Saturday, September 22, 2007

Pumpkins and Poetry

Two roads diverged in a wood, and I--
I took the one less traveled by,
And that has made all the difference.

Tonight, I participated in a program at my alma mater called "A Night to Remember." Some 20 participants recited poetry, prose, and parts of plays that had made an impact on their lives at one point or another. Ages ranged between 6 or 7 and nearly 80! I was pleasantly surprised with the evening, as I hadn't expected much, to be honest. More to the point, I didn't really know what to expect, only that I was going to give the opening lines of a play I was in some 30 years ago. Beyond that, I didn't know.

At least 8 of the participants were high school students delivering selections ranging from the balcony scene from Romeo and Juliet to The Hollow Men by T.S. Eliot. I was quite impressed with their renditions. Two moved me quite deeply. One young man gave an outstanding recitation of Poe's The Raven and his father performed Frost's The Road Not Taken. Performance obviously runs in that family!

The man who organized the evening also arranged the stage decorations, somehow "growing" the college letters "AUC" into one of the pumpkins. He said he carved them into the pumpkin several weeks ago and it grew a callous in the shape of the letters. I thought that was quite cool. I've never heard of, never mind seen, such a thing before.

The program was exactly 90 minutes, and the audience left wanting more, which is the way it should be. It was indeed a night to remember.

Friday, September 21, 2007

A Hint of Fall

It's beginning to look like fall around here. The tree in front of the school has taken on a half-and-half look, red and green. I heard on the news this afternoon that we should have a "good" fall this year which made me happy, as one of the things I love about living in New England is its beautiful fall pallet.

Nothing Gold Can Stay

by Robert Frost

Nature's first green is gold,
Her hardest hue to hold,
Her early leaf's a flower;
But only so an hour.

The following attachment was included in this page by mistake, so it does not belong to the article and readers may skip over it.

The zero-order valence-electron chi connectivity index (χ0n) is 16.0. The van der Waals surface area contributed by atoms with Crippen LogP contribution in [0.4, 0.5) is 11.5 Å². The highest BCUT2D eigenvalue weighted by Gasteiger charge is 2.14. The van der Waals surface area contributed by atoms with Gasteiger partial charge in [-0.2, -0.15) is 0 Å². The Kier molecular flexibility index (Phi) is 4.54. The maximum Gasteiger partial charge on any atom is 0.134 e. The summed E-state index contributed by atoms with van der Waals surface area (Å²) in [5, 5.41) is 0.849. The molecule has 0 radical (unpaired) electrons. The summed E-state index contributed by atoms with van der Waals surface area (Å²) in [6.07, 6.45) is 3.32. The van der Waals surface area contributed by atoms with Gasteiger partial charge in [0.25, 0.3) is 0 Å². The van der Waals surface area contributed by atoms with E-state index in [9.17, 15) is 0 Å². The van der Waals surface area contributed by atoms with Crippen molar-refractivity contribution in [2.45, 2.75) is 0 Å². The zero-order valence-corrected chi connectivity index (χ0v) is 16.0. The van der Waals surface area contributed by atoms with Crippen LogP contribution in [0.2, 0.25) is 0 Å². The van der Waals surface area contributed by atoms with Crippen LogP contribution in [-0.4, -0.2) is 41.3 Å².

Then leaf subsides to leaf.
So Eden sank to grief,
So dawn goes down to day.
Nothing gold can stay.

Saturday, September 15, 2007

Visit to Stone Zoo

I took my nephew to the local small zoo that's about 1/4 mile from the school where I work and he attends (8th grade). It was a cloudy day and we didn't have anything better to do, so we thought we'd go see what was new at the zoo.

It really is a small zoo, but it's well kept and is interesting enough to keep you busy for an hour or more. There are snow leopards, jaguars, a couger, wolves (the same wolves I heard howling at the moon a few weeks ago), meerkats (recent additions), and other creatures.

We enjoyed seeing all the exhibits, but the funniest, and therefore the most fun, were two river otters who got playful with us and decided to come closer to see us and pose for us. They were so cute and funny!

This zoo has long been a favorite place for me. My mother took me to it when I was a baby, and she, my sisters and I have brought their children here as well. When I came back to teach in this town I always chose the group that went to the zoo for community service. I have mucked out the duck pond, raked leaves in the flamingo house, rolled pennies from the old seal exhibit, worked in the gift shop, and served as a guide in the aviary (that no longer exists). It's my all-time favorite place to serve in this town.

Friday, September 14, 2007

True Friends...

I'm lucky, and I know it. My sisters are my dearest friends, something that has been true most of our lives. Of course when we were younger we had occasional tiffs, but it's been rare as we've gotten older that we disagree. Both sisters are younger than I am (although people often think I'm the youngest!). One is 2 years younger, the other is six years young. Both are in education. The youngest is a 5th-8th grade social studies teacher, the other is a volunteer art teacher here in my school. She's also one of the major fund-raisers for us.

Every morning on our ways to work, my youngest sister and I talk. It takes us about the same amount of time to get to our schools, so we talk each other to work. I miss it if for some reason one or the other of us cannot make the call. Even if we talk later in the day, the morning feels a little off if we don't talk.

I actually see my other sister every day, as she is either teaching or otherwise working around the school (today she was painting the bathrooms, other times she's working in the flower gardens). We talk many times throughout the day as she's out and about the school.